With an already damaged economy and a population tired of war, Britain was sure to be affected by the revolution, and it was. The American Revolution affected the English economy, diplomatic relations, and territories;
Louis XVI had a huge role in causing the French Revolution. However it was not just Louis who caused the French Revolution, there was bad harvest which led the people hungry and there were the very angry peasants. Louis played a large role in causing the French Revolution. For example, he was a very stupid because he did not lead the country properly because he was more interested in making clocks rather than ruling the country and that lead to his wife to interfere with the running of the country and had gained more power than she already had. Another reason for why Louis was blamed was the unhappiness of the third estate.
When the poor fall into idleness, major problems will follow as they will abandon their trade or occupation for a immoral life . He declares this a major issue because he believed it would get passed down to generations making it harder to resolve poverty. Additionally, a town council meeting in France of 1542 issued this problem. The results of the meeting seemed very aggressive towards the unfortunate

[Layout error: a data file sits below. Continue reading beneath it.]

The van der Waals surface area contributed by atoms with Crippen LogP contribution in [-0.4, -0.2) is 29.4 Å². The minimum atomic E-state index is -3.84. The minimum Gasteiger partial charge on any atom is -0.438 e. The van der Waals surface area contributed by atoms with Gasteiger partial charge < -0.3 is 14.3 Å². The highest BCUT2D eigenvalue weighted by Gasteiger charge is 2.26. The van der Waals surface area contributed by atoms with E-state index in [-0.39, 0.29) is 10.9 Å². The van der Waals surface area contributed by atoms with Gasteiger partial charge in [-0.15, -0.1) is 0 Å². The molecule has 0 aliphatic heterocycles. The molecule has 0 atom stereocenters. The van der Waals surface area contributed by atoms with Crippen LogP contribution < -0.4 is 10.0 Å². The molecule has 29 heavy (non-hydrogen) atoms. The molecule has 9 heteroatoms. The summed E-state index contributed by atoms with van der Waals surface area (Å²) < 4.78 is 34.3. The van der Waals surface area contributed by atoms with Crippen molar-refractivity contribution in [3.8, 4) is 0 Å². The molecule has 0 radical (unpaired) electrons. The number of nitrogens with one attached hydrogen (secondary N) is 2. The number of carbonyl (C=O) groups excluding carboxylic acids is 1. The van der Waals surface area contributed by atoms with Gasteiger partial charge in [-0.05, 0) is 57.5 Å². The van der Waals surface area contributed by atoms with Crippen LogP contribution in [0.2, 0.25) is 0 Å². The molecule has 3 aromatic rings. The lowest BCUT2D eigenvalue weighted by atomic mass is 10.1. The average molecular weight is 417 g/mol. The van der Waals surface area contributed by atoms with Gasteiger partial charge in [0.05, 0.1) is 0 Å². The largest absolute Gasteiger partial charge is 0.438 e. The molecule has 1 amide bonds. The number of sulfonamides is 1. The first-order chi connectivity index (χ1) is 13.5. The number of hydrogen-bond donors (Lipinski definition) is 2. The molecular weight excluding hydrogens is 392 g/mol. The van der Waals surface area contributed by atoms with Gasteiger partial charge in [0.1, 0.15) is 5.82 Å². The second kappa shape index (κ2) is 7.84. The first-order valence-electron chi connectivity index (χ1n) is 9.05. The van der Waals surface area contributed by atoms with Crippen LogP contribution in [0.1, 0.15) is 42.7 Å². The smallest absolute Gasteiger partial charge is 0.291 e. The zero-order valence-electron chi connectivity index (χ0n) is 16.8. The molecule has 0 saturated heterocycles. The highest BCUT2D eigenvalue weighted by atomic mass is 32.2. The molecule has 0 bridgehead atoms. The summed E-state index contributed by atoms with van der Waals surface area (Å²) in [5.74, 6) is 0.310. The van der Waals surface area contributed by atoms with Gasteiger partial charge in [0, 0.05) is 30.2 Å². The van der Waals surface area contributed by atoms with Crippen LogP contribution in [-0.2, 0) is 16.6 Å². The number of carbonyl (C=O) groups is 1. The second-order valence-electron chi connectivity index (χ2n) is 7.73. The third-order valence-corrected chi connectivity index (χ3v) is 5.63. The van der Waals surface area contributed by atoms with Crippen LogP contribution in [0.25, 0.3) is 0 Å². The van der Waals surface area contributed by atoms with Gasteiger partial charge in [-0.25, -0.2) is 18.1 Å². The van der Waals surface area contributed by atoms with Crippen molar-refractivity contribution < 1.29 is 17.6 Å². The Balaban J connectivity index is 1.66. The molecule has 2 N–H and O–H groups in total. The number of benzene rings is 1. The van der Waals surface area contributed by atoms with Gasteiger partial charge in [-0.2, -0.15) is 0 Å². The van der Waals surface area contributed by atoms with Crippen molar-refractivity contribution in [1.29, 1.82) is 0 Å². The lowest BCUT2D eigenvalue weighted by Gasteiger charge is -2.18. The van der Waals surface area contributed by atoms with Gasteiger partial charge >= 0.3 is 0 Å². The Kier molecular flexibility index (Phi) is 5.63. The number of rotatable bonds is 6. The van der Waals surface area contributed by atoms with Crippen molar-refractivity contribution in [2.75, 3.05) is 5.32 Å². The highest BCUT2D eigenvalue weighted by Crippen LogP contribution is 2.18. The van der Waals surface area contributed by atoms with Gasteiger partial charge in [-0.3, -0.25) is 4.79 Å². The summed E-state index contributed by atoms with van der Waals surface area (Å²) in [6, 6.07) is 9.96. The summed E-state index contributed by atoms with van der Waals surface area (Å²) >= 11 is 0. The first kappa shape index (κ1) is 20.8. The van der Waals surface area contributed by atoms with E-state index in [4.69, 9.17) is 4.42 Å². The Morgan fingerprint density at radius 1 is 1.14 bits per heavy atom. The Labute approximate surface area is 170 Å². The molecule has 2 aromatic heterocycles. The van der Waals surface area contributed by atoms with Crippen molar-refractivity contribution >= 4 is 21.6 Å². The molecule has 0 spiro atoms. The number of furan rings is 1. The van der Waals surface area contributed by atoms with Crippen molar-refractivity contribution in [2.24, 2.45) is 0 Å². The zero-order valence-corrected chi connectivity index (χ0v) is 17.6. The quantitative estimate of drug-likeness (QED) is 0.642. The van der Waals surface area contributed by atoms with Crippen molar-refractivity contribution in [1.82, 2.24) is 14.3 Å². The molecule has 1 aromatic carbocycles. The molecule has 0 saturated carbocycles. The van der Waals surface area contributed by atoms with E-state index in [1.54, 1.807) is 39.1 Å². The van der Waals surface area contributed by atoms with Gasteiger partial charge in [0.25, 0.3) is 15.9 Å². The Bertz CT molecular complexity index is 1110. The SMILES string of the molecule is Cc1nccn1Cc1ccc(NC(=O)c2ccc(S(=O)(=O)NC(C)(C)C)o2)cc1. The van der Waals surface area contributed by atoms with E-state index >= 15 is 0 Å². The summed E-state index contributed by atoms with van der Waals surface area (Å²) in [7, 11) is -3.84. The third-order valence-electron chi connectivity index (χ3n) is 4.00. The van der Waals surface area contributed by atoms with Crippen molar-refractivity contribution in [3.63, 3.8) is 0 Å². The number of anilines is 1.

Isolationism weakened the League of Nations by refusing to sign the League of Covenant and the Treaty of Versailles. Due to the feud between Wilson and Lodge, isolationism will start to grow. Isolationism and the fear of communism will influence the U.S. after World War 1. Americans have moved on and were getting tired of Progressivism and war. They feared unrest labor such as communist, labor unions, and immigrants.
“You say that you are my judge; I do not know if you are; but take good heed not to judge me ill, because you would put yourself in great peril”. This quote from Joan of Arc shows only a fragment of the courage and heroism displayed throughout her lifetime. Jehanne d’Arc was born in 1412 in Domrémy-la-Pucelle, France. This was a time of internal war between two factions of the French royal family, sparking an English desire to reinvade. Joan of Arc was an influential and widely celebrated world leader who left a lasting impact in the lives of people all over the world due to her significance in the 100 Years War, sacrifices for the Roman Catholic church as well as the people of France, and her stance for female courage of martyrdom and to pursue a righteous cause.
Mr. President I understand that this is a difficult time to be the president of the United States. With the mounting conflicts and troubles regarding the Tet offensive, assassination of Martin Luther King Jr., and the riots, which erupted soon after. Now many are in grief and rage throughout many cities. In addition, the current situations around the country have revealed an increase in disapproval regarding civil rights and the Vietnam War. A crisis of serious proportions has descended upon our cities, creating for our society a tremendous challenge.